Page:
Don't Regret Being Tough on Terrorists
Grenier, Richard, Insight on the News
After the missile strike on Baghdad and the arrest of a whole crew of Middle Easterners charged in the bombing of the World Trade Center and accused of having grandiose plans for further bombings and assassinations, much of our chattering class -- the conscience of America" -- has been bemoaning steps taken to punish such abominations as proving the terrorists have "won" after all.
There is some sense in this observation -- but not much. I've been apprehensive for years about a wave of terrorism like those that have hit most major European countries arriving in the United States -- a country with porous borders and a singularly high level of civil liberties. But Britain, France, Spain, Germany and Italy were far away, apparently. The Atlantic was large. It has just grown dramatically smaller.
The commonsense part of the view that the terrorists have won is that if we're to preserve Americans' right to enter tall buildings and drive through tunnels in reasonable safety, we're going to have to substantially increase police control of all sorts. Starry-eyed Americans have absolutely no idea of the degree of police control exercised in the glamorous foreign cities they visit on luxury vacations: Paris, Rome, Madrid, Vienna. (I won't even tell you about Tokyo and Seoul, now the industrial world's two largest cities -- New York being No. 3.) But if American surveillance, arrest and trial procedures are brought up to the levels in the rest of the advanced world, will the terrorists really have won?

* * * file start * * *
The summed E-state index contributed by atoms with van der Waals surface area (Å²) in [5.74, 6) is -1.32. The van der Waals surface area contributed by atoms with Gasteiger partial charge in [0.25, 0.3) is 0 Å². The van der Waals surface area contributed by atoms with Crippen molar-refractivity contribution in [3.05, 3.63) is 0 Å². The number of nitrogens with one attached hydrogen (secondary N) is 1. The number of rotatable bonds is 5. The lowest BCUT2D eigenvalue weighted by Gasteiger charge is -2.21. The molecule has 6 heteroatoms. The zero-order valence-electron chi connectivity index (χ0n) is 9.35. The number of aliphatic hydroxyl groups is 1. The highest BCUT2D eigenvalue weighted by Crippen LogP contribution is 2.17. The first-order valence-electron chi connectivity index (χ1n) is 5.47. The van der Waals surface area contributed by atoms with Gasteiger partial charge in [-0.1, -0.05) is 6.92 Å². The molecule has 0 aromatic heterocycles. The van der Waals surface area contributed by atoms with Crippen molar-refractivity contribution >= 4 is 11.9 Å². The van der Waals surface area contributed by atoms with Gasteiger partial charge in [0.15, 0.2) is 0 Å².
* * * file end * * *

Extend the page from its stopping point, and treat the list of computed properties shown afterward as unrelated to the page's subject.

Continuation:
This is silly. Increased intrusiveness by American police is not the purpose of the terrorist -- any more than more rigorous law enforcement is the purpose of the American criminal. When an American criminal is arrested, tried, convicted and imprisoned or executed -- or should he somehow succeed in reversing the Supreme Court's Miranda ruling -- he has not won, as this was hardly his purpose. His purpose was to commit a crime and get away with it.
People who view convictions and imprisonments as squalid and morally reprehensible are people who feel deeply uneasy about punishing criminals. They throw up their hands in horror at the thought of reversing the Miranda ruling, and would far rather pursue what they consider the "root causes" of crime, which is to say: poverty, racial prejudice, child abuse or whatever. And these people are equally uneasy, if not at punishing terrorists, certainly at the greatly reinforced intelligence and police procedures that might be required to apprehend them.
I should make this perfectly clear. No one -- no one -- wants to see this country in a state approaching martial law. But most Americans would rather have martial law than see their country paralyzed by terrorist bombings and assassinations, although they would much rather have neither But the notion that the imposition of martial law would be a victory for the terrorists is so bizarre as to require some investigation. …